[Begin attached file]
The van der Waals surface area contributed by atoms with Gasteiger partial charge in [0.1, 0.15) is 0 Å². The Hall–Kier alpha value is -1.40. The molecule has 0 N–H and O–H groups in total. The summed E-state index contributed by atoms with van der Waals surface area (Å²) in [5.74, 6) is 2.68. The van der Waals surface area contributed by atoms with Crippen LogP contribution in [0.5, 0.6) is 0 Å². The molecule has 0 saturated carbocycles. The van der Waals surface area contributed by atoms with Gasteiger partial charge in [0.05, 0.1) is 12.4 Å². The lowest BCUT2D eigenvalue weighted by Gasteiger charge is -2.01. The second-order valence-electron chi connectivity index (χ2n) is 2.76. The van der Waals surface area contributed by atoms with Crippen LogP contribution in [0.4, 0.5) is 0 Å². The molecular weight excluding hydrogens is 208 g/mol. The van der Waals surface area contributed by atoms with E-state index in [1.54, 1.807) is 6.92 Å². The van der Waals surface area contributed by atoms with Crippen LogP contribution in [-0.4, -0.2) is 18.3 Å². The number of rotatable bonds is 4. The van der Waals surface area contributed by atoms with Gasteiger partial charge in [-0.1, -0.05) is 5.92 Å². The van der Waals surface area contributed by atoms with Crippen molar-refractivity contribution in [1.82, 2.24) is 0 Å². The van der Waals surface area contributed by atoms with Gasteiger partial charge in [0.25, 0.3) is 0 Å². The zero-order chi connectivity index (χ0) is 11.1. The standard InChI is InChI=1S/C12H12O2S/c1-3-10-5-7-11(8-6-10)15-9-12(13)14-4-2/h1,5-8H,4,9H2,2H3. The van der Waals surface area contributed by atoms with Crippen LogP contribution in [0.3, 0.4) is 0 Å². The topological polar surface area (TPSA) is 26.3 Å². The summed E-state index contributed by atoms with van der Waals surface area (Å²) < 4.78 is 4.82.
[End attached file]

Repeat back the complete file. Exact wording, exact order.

The van der Waals surface area contributed by atoms with Gasteiger partial charge in [0.1, 0.15) is 0 Å². The Hall–Kier alpha value is -1.40. The molecule has 0 N–H and O–H groups in total. The summed E-state index contributed by atoms with van der Waals surface area (Å²) in [5.74, 6) is 2.68. The van der Waals surface area contributed by atoms with Crippen LogP contribution in [0.5, 0.6) is 0 Å². The molecule has 0 saturated carbocycles. The van der Waals surface area contributed by atoms with Gasteiger partial charge in [0.05, 0.1) is 12.4 Å². The lowest BCUT2D eigenvalue weighted by Gasteiger charge is -2.01. The second-order valence-electron chi connectivity index (χ2n) is 2.76. The van der Waals surface area contributed by atoms with Crippen LogP contribution in [0.4, 0.5) is 0 Å². The molecular weight excluding hydrogens is 208 g/mol. The van der Waals surface area contributed by atoms with E-state index in [1.54, 1.807) is 6.92 Å². The van der Waals surface area contributed by atoms with Crippen LogP contribution in [-0.4, -0.2) is 18.3 Å². The number of rotatable bonds is 4. The van der Waals surface area contributed by atoms with Gasteiger partial charge in [-0.1, -0.05) is 5.92 Å². The van der Waals surface area contributed by atoms with Crippen molar-refractivity contribution in [1.82, 2.24) is 0 Å². The van der Waals surface area contributed by atoms with Gasteiger partial charge in [0.25, 0.3) is 0 Å². The zero-order chi connectivity index (χ0) is 11.1. The standard InChI is InChI=1S/C12H12O2S/c1-3-10-5-7-11(8-6-10)15-9-12(13)14-4-2/h1,5-8H,4,9H2,2H3. The van der Waals surface area contributed by atoms with Crippen LogP contribution in [0.3, 0.4) is 0 Å². The topological polar surface area (TPSA) is 26.3 Å². The summed E-state index contributed by atoms with van der Waals surface area (Å²) < 4.78 is 4.82.